2. But to all the elect they are effectual, unto whom they come Acts xiii. 48. As many as were ordained to eternal life believed.' John x. 26. Ye believe not, because ye are not of my sheep.' To the elect only they are effectual for their salvation, which is their end.


V. I am to shew, whence the efficacy of ordinances proceeds. It does not proceed from any virtue in themselves, or in him that administers them, but from the Spirit of the Lord working in them and by them, 1 Cor iii. 7. But this 1 shall speak to more largely in a posterior discourse.

I conclude with a few inferences.

Inf. 1. Sad is the case of those who are in such a wilderness, as there are no wells in, nor any of God's ordinances. 'Where no vision is, the people perish.' This is the dismal case of the Pagan world. Which should move us to pray that the Lord may send the light of the gospel to these dark places of the earth.

2. The filling up of the wells in a land, by removing ordi⚫ nances from a people, is a sad stroke. Where the word and sacraments are not, there is no church there; and consequently God has no people to save there. O let us cry to the Lord, that this may never be our unhappy case.

8. The defiling of the wells is a sad matter for those who drink of them, whether it be by error in doctrine, supersti tion in worship, or uninstituted government of the church; but worst of all, where they are poisoned with damnable he resies and idolatry, as in the apostate church of Rome. Let us pray for, and strive to maintain, purity of doctrine. worship, and government.

4. Heinous is the sin of the neglect or contempt of the wells of salvation, which God has opened unto them. Let despi, sers and neglecters of ordinances consider this, and what they will answer when God rises up to call them to an ac count. Alas! this is one of the great grounds of the Lord's controversy with the present generation, which loudly calls to deep humiliation before him.

5. Great is the sin and loss of those who come to the wells, but never draw of the water nor taste it: who are ne ver bettered by ordinances, but remain as dead and uncon cerned about their souls as if the means of salvation were not youchsafed to them.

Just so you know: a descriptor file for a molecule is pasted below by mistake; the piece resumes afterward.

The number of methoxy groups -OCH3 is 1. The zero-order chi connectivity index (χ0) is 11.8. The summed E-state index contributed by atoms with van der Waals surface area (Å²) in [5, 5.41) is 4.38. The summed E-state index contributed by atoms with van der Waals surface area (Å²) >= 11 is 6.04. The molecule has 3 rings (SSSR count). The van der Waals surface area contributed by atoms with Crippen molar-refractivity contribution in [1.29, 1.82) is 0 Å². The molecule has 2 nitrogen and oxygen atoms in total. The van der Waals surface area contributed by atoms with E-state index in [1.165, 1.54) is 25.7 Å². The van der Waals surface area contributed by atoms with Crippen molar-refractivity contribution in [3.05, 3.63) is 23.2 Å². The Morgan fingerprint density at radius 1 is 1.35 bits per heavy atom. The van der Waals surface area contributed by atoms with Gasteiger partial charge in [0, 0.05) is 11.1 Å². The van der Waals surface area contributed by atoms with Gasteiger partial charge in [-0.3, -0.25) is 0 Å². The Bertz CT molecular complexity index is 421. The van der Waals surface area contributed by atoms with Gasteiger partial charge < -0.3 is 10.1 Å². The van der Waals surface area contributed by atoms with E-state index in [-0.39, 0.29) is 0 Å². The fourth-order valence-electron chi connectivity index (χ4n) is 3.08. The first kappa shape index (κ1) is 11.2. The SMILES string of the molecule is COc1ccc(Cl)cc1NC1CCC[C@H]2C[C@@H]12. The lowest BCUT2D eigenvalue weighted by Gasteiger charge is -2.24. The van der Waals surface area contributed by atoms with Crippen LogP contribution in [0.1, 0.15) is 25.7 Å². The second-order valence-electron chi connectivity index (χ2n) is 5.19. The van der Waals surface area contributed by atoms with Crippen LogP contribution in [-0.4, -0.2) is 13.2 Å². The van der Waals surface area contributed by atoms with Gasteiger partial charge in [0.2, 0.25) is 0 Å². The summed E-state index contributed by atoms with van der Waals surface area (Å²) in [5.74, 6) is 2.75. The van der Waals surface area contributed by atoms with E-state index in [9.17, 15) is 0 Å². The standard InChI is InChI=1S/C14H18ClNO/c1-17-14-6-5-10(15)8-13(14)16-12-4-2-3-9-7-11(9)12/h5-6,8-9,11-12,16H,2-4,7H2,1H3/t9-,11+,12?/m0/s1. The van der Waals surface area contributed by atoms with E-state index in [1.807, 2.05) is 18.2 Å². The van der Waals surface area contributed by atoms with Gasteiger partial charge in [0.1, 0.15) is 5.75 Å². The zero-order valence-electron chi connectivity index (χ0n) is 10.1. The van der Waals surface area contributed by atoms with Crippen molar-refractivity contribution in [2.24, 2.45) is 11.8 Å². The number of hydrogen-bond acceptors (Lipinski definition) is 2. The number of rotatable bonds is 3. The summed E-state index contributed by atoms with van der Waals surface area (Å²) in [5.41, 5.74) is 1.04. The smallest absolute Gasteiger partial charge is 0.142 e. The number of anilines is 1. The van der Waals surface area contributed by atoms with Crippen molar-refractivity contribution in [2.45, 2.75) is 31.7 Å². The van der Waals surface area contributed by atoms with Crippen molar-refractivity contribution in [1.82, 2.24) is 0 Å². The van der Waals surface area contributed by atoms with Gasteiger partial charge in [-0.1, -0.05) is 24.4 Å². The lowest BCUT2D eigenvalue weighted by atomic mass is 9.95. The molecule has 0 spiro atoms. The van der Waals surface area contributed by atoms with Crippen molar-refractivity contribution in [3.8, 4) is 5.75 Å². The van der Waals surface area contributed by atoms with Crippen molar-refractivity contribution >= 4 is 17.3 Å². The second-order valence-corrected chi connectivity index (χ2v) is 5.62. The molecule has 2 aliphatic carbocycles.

6. Lastly, Prize the ordinances. Prepare for them, and duly improve them; remember they are the ordinary means of salvation: therefore seek to enjoy God, and to have com munion with him, in them, otherwise they will be in vain as

to you.


EPH. vi. 17.-The sword of the Spirit, which is the word of God.


N these words we have, (1.) A particular piece of the Christian armour recommended, the word of God, the revelation of his mind communicated to us in the scriptures, with which every one who minds for heaven should be familiarly acquainted. (2.) A particular piece of its commen dation; it is the sword of the Spirit; i. e. it is that which the Spirit of the Lord uses in fighting the battles of the Lord, and conquering an elect world to Christ, and bringing them,


through all opposition from the devil, the world, and the flesh, into the heavenly Canaan. And therefore it cannot but be of singular use to a Christian in the spiritual warfare. It is but the sword, but the Spirit cuts with it.

The doctrine of the text is,


The word of God is the sword the Spirit makes use of for raising up a kingdom to Christ.' This more fully in the words of the Catechism, runs thus: The Spirit of God maketh the reading, but especially the preaching of the word, an effectual means of convincing and converting sinners, and of building them up in holiness and comfort, through faith unto salvation.'

In handling this subject, I shall shew,

1. In what respects the word is an ordinance of God, and mean of salvation.

II. What are the ends for which the Lord has appointed these means and ordinances of reading and preaching the word.

III. Consider the efficacy of the word.

IV. Improve the subject in some inferences.

I. I am to shew, in what respects the word is an ordinance of God and mean of salvation.

First, The reading of the word is an ordinance of God, and mean of salvation, of God's own appointment. The Bible is this word, and God has given it to us, and appoint. ed it to be read.

1. The public reading of it in the congregation is God's ordinance, and a mean of salvation. And we find it in scripture performed by the teachers of the people, Neh. viii. 8; So they read in the book, in the law of God distinctly, and gave the sense, and caused them to understand the reading.' Ver. 2, 3. And Ezra the priest brought the law before the congregation, both of men and women, and all that could hear with understanding, upon the first day of the 7th month. And he read therein before the street that was before the water-gate, from the morning until mid-day, before the men and the women, and those that could understand; and the ears of all the peopie were attentive unto the book of the law.' And so the reading of the word claims a

« VorigeDoorgaan »